500 words for 500 days (day 23)

Nature is the best medicine

Autumn in a forest can be magical

I love walking in nature. In the summertime, life is thriving everywhere, enjoying the abundance of food and sunshine — fruits and berries are ripe and ready to be eaten, the grass is green and the trees provide a lovely shade to cool yourself down after walking in a sparkling sunshine. Autumn brings me a mild sense of melancholy, the crunch of the leaves under my feet as I slowly walk around the botanical garden, combined with a cool breeze which carries an astonishing mix of aromas of flora from different corners of the globe preparing themselves for a winter, clears my mind and slowly entails me in a state of sweet sadness, the kind of bittersweetness brought by the beauty of passing time. In winter I would only go for walks once the snow fully covers everything — I love how quiet it becomes, as snow absorbs all of the sounds, and how bright an clear it makes everything look as it reflects the sunlight like a million tiny mirrors scattered around. Late spring is perhaps my favorite time of the year — as all of the snow melts away, the muddy roads of early spring begin to dry up and the flowers and trees begin to blossom, walking around in the forest or hiking on a hill brings me immense happiness and joy, and I can spend entire days walking outside and exploring the newborn nature.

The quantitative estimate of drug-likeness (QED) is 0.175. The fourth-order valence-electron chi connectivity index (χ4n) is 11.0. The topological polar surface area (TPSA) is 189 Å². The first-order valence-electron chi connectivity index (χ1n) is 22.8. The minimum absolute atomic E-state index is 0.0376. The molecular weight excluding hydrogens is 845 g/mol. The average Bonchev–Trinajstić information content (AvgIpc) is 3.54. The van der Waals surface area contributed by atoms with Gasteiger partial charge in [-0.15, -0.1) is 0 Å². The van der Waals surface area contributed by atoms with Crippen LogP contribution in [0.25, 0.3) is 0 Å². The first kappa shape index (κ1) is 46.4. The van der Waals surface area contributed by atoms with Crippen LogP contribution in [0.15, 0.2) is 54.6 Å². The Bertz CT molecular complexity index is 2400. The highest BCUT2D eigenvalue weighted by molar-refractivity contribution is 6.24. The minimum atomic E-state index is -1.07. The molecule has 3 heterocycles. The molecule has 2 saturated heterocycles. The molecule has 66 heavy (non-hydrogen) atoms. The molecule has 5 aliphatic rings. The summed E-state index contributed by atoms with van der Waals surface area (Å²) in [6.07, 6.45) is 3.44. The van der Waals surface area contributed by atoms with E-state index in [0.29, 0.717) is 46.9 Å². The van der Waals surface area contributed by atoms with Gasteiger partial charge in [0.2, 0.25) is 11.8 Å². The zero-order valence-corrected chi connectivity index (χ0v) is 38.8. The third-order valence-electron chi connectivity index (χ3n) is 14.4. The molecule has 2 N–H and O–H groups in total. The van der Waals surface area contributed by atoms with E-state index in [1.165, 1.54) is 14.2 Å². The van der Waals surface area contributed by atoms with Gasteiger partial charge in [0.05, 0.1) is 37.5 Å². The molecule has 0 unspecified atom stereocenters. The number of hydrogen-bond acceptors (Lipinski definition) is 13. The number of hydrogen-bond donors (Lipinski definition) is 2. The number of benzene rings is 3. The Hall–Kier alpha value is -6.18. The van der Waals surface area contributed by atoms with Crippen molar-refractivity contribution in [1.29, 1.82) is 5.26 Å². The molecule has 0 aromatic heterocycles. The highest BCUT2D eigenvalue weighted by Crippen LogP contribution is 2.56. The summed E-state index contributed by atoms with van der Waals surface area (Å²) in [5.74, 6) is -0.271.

Tbilisi botanical garden

I think that people should spend more time appreciating the world without overwhelming human intervention — the part of the world that lives despite our constant and increasing efforts to eradicate and pollute it. After all, our ancestors have spent tens of thousands of years living in the wild, and because of that our genes have a lot of reward centers that associate beautiful and lively nature with a sense of calmness and happiness. Because nature was our home for such a long time, it provided us with everything we needed — food, shelter, a sense of belonging, when we are deprived of it we feel less motivated, more stressed and lost. Sure our modern houses have a comfortable temperature, protection from any nastiness that bad weather may bring, an internet connection that can bring us endless entertainment in form of countless movies and video games, and an effortless supply of food, but our monkey brain long for the green jungles of rainforests, the gorgeous valleys in the mountains and endless woodlands of the north. We can try to substitute this need for nature with some flowers on our balcony or a small park in the middle of a city, but nothing can replace the beauty and power of untouched nature.

So if you are feeling a little down, or you simply have some free time on your hands, instead of watching another mindless show on Netflix or spending a whole day playing Dota 2, not that there is anything wrong with those two activities, try to go to a large park, or a nature reserve nearby — any place where animals can walk freely, or at least where you can walk for half an hour without being interrupted by cars or concrete buildings. After all, there is a famous saying that nature is the best medicine.